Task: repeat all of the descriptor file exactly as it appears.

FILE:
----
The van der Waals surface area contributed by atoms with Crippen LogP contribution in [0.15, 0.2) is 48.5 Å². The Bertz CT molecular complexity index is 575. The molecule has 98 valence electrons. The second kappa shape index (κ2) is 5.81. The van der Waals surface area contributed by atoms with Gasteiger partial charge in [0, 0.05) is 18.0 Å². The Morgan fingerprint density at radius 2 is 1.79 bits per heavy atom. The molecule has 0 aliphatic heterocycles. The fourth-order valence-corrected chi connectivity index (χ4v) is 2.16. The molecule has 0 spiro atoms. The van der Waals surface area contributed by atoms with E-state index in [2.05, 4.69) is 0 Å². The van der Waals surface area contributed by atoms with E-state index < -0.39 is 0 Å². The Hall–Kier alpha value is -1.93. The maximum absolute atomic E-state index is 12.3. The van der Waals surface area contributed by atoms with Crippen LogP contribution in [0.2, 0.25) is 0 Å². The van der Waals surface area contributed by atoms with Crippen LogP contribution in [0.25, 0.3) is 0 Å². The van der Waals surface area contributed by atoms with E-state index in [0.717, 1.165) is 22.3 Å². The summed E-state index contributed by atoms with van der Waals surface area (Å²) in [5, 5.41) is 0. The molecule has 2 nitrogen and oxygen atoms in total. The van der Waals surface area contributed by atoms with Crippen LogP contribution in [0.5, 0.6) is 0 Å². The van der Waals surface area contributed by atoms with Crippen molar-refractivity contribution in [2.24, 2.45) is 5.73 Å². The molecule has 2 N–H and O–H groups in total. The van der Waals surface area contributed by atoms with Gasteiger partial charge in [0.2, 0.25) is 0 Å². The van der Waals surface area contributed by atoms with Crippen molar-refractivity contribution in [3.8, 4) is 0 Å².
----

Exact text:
The van der Waals surface area contributed by atoms with Crippen LogP contribution in [0.15, 0.2) is 48.5 Å². The Bertz CT molecular complexity index is 575. The molecule has 98 valence electrons. The second kappa shape index (κ2) is 5.81. The van der Waals surface area contributed by atoms with Gasteiger partial charge in [0, 0.05) is 18.0 Å². The Morgan fingerprint density at radius 2 is 1.79 bits per heavy atom. The molecule has 0 aliphatic heterocycles. The fourth-order valence-corrected chi connectivity index (χ4v) is 2.16. The molecule has 0 spiro atoms. The van der Waals surface area contributed by atoms with E-state index in [2.05, 4.69) is 0 Å². The van der Waals surface area contributed by atoms with E-state index < -0.39 is 0 Å². The Hall–Kier alpha value is -1.93. The maximum absolute atomic E-state index is 12.3. The van der Waals surface area contributed by atoms with Crippen LogP contribution in [0.2, 0.25) is 0 Å². The van der Waals surface area contributed by atoms with Crippen LogP contribution in [0.25, 0.3) is 0 Å². The van der Waals surface area contributed by atoms with E-state index in [0.717, 1.165) is 22.3 Å². The summed E-state index contributed by atoms with van der Waals surface area (Å²) in [5, 5.41) is 0. The molecule has 2 nitrogen and oxygen atoms in total. The van der Waals surface area contributed by atoms with Crippen LogP contribution in [0.5, 0.6) is 0 Å². The van der Waals surface area contributed by atoms with Crippen molar-refractivity contribution in [2.24, 2.45) is 5.73 Å². The molecule has 2 N–H and O–H groups in total. The van der Waals surface area contributed by atoms with Gasteiger partial charge in [0.2, 0.25) is 0 Å². The van der Waals surface area contributed by atoms with Crippen molar-refractivity contribution in [3.8, 4) is 0 Å².